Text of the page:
Session Title

Approaching Portraiture across Medieval Art

Sponsoring Organization(s)

Special Session

Organizer Name

Maeve Doyle

Organizer Affiliation

Bryn Mawr College

Presider Name

Maeve Doyle

Paper Title 1

Identity, Reproduction, and Embodied Legacy in the Life of Saint Albinus of Angers

Presenter 1 Name

Sasha Gorjeltchan

Presenter 1 Affiliation

Univ. of Toronto

Paper Title 2

Portraying Monks in Medieval Service Books

Presenter 2 Name

Kyunghee Pyun

Presenter 2 Affiliation

Fashion Institute of Technology

Paper Title 3

Portraits in Perpetuity

Presenter 3 Name

Catherine Walden

Presenter 3 Affiliation

Independent Scholar

Start Date

14-5-2015 1:30 PM

Session Location

Schneider 1360

Description

Figural representations of specific, contemporary people served numerous purposes in medieval societies, from commemorative and memorial functions to assertions of political power or social status, markers of ownership and use, and enactments of piety. Portraits, furthermore, proliferate across media, in stained glass, manuscript, and sculpture both monumental and miniature. This variety of historical, religious, and material contexts inflects the function of medieval portraits and their reception. While portraiture had long been considered an essentially modern genre, recent scholarship has worked to establish terms for considering portrait forms within the social, artistic, and theological contexts of the Middle Ages. In his book on royal representations in late medieval France, Stephen Perkinson situated the rise of veristic portraiture within the social and artistic concerns of the Valois court. Scholars such as Brigitte Bedos-Rezak and Alexa Sand, on the other hand, have approached the question of portraiture through medium-specific studies of personal seals and illuminated manuscripts, respectively. These studies emphasize the extent to which the creation and reception of a portrait depends upon its specific historical and material contexts. This panel seeks to explore the degree to which such focused studies can inform one another. In order to further investigation into medieval portraiture (or portraitures), this panel spotlights studies of portraiture across contexts and across media and places them into dialog with one another.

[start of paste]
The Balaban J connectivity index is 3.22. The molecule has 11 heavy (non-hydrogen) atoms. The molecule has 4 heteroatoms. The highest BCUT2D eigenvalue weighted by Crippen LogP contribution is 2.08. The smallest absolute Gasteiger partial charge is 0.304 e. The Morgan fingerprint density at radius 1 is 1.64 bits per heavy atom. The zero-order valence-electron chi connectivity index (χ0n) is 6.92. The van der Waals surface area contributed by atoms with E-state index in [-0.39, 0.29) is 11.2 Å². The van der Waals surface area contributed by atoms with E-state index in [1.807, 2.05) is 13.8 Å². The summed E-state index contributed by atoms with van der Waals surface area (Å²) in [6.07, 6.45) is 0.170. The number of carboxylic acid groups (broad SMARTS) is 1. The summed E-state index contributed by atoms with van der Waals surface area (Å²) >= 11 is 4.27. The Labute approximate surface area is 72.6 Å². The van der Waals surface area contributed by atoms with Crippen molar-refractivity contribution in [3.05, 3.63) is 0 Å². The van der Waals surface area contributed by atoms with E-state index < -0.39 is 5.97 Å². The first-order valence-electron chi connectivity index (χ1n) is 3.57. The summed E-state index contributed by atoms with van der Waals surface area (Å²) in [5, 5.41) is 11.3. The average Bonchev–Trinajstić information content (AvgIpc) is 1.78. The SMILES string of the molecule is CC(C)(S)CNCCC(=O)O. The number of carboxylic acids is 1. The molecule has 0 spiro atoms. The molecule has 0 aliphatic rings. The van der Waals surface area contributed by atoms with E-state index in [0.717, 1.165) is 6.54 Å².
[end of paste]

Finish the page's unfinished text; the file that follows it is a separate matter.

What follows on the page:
Maeve Doyle

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May 14th, 1:30 PM

Approaching Portraiture across Medieval Art

Schneider 1360

Figural representations of specific, contemporary people served numerous purposes in medieval societies, from commemorative and memorial functions to assertions of political power or social status, markers of ownership and use, and enactments of piety. Portraits, furthermore, proliferate across media, in stained glass, manuscript, and sculpture both monumental and miniature. This variety of historical, religious, and material contexts inflects the function of medieval portraits and their reception. While portraiture had long been considered an essentially modern genre, recent scholarship has worked to establish terms for considering portrait forms within the social, artistic, and theological contexts of the Middle Ages. In his book on royal representations in late medieval France, Stephen Perkinson situated the rise of veristic portraiture within the social and artistic concerns of the Valois court. Scholars such as Brigitte Bedos-Rezak and Alexa Sand, on the other hand, have approached the question of portraiture through medium-specific studies of personal seals and illuminated manuscripts, respectively. These studies emphasize the extent to which the creation and reception of a portrait depends upon its specific historical and material contexts. This panel seeks to explore the degree to which such focused studies can inform one another. In order to further investigation into medieval portraiture (or portraitures), this panel spotlights studies of portraiture across contexts and across media and places them into dialog with one another.

Maeve Doyle